Thursday, October 20, 2011
Let's get serious! The Heath care debate has begun anew as the 2012 election approaches and the distortions of the politicians and selfishness of the electorate are becoming loader. I don't get it. Are we, as a nation, so selfish that we can not find it in our hearts and pocketbooks, to extend access to health care to the 16% of our fellow Americans? Are the cheers of 'let him die' that bellowed from the audience of the second debate of presidential candidates representative of the majority of us? I doubt it. However, the rest of us, beginning with the potential leaders of our country remain silent. In this debate, there can be no silent bystanders. Those of us who cringed when we heard those heartless people pronounce a death sentence for a hypothetical fellow citizen, have not raised our voices in support of the small, but very significant, changes to our health 'system', established by President Obama's Affordable Health Act. As with any social change, it is vital to have perspective. The five day work week and the eight hour day were not the first improvements to our labor laws, nor was the voting rights act the first achievement in the struggle for the civil rights of Afro-Americans. History is important! It is not so much a question whether the Affordable Care Act went far enough. It is a question of whether we will fight to support this step and be able to improve on. All of the possible future presidents of this country who were on the stage when the audience cheered to let the person who did not purchase health insurance die were silent. Images of a Roman amphitheater spun through my head! 'But we can't afford it!' Nonsense. We have been paying for the costs of the uninsured all along. Come on! Do you really believe the care the uninsured receive when they end up in the hospital, are not paid for? Of course they are. If it is not from a federal program, it is from the state, or city or county all entities we support with taxes in some form. Again why do those who understand the basic function of government, not stand firm and loud and speak up? Lastly I have to say something about taxes. They are what allows the wheels of government move similar to the oil we use to lubricate our cars. When the Oil is low, I believe we all know that if we do not fill up on oil, our car will not continue to run, and if we are foolish enough to drive when the oil meter flashes red, the cost of repair will overshadow the cost of a quart if oil like an elephant does a mouse. Arguing that we cannot afford to pay for health care for the uninsured and under-insured may save you 'chump change' but your children and grandchildren will need to pay with real money, very real. But who cares about them, particularly if they for some reason, do not purchase health insurance.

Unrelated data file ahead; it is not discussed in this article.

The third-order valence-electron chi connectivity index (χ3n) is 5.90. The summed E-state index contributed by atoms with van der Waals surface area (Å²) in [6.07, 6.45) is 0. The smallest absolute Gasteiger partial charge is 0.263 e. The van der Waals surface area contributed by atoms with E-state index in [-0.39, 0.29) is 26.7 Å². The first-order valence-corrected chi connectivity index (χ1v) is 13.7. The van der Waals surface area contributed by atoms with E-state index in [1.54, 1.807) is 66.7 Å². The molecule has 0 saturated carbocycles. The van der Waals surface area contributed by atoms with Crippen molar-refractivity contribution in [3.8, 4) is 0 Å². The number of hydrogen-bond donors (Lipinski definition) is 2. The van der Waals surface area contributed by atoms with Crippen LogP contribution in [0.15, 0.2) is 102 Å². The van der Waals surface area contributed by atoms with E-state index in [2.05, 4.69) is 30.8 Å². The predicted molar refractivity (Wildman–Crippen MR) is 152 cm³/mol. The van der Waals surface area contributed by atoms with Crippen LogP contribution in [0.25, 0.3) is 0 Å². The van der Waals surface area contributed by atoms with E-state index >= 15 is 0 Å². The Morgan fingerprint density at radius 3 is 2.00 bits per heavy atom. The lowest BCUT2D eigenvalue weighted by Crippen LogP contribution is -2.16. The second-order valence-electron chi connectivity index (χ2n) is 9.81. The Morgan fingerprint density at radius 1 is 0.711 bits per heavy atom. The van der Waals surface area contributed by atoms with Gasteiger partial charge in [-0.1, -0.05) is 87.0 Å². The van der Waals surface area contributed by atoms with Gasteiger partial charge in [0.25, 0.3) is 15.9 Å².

Posted by The Unseen Patient at 8:46 AM